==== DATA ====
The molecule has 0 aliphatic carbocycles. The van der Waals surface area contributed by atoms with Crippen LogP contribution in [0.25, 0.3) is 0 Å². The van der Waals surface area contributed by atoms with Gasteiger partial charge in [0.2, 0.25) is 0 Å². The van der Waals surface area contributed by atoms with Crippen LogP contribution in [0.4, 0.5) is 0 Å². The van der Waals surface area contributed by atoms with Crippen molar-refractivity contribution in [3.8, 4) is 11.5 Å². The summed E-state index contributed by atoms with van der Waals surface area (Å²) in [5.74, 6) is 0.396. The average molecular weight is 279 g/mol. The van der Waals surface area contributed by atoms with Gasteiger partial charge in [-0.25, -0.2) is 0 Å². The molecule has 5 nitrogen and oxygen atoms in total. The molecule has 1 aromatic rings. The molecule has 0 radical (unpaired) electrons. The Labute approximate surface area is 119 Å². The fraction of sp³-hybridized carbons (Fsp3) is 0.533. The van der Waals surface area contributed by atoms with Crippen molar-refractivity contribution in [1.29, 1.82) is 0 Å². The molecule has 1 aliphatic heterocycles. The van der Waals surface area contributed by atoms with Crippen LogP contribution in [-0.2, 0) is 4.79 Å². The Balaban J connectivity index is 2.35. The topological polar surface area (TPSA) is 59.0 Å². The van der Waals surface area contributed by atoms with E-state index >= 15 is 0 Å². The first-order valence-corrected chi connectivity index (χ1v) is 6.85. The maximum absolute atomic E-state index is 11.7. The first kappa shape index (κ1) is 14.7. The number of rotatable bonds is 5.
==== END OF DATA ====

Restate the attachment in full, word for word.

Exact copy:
The molecule has 0 aliphatic carbocycles. The van der Waals surface area contributed by atoms with Crippen LogP contribution in [0.25, 0.3) is 0 Å². The van der Waals surface area contributed by atoms with Gasteiger partial charge in [0.2, 0.25) is 0 Å². The van der Waals surface area contributed by atoms with Crippen LogP contribution in [0.4, 0.5) is 0 Å². The van der Waals surface area contributed by atoms with Crippen molar-refractivity contribution in [3.8, 4) is 11.5 Å². The summed E-state index contributed by atoms with van der Waals surface area (Å²) in [5.74, 6) is 0.396. The average molecular weight is 279 g/mol. The van der Waals surface area contributed by atoms with Gasteiger partial charge in [-0.25, -0.2) is 0 Å². The molecule has 5 nitrogen and oxygen atoms in total. The molecule has 1 aromatic rings. The molecule has 0 radical (unpaired) electrons. The Labute approximate surface area is 119 Å². The fraction of sp³-hybridized carbons (Fsp3) is 0.533. The van der Waals surface area contributed by atoms with Crippen molar-refractivity contribution in [1.29, 1.82) is 0 Å². The molecule has 1 aliphatic heterocycles. The van der Waals surface area contributed by atoms with Crippen LogP contribution in [-0.2, 0) is 4.79 Å². The Balaban J connectivity index is 2.35. The topological polar surface area (TPSA) is 59.0 Å². The van der Waals surface area contributed by atoms with E-state index >= 15 is 0 Å². The first-order valence-corrected chi connectivity index (χ1v) is 6.85. The maximum absolute atomic E-state index is 11.7. The first kappa shape index (κ1) is 14.7. The number of rotatable bonds is 5.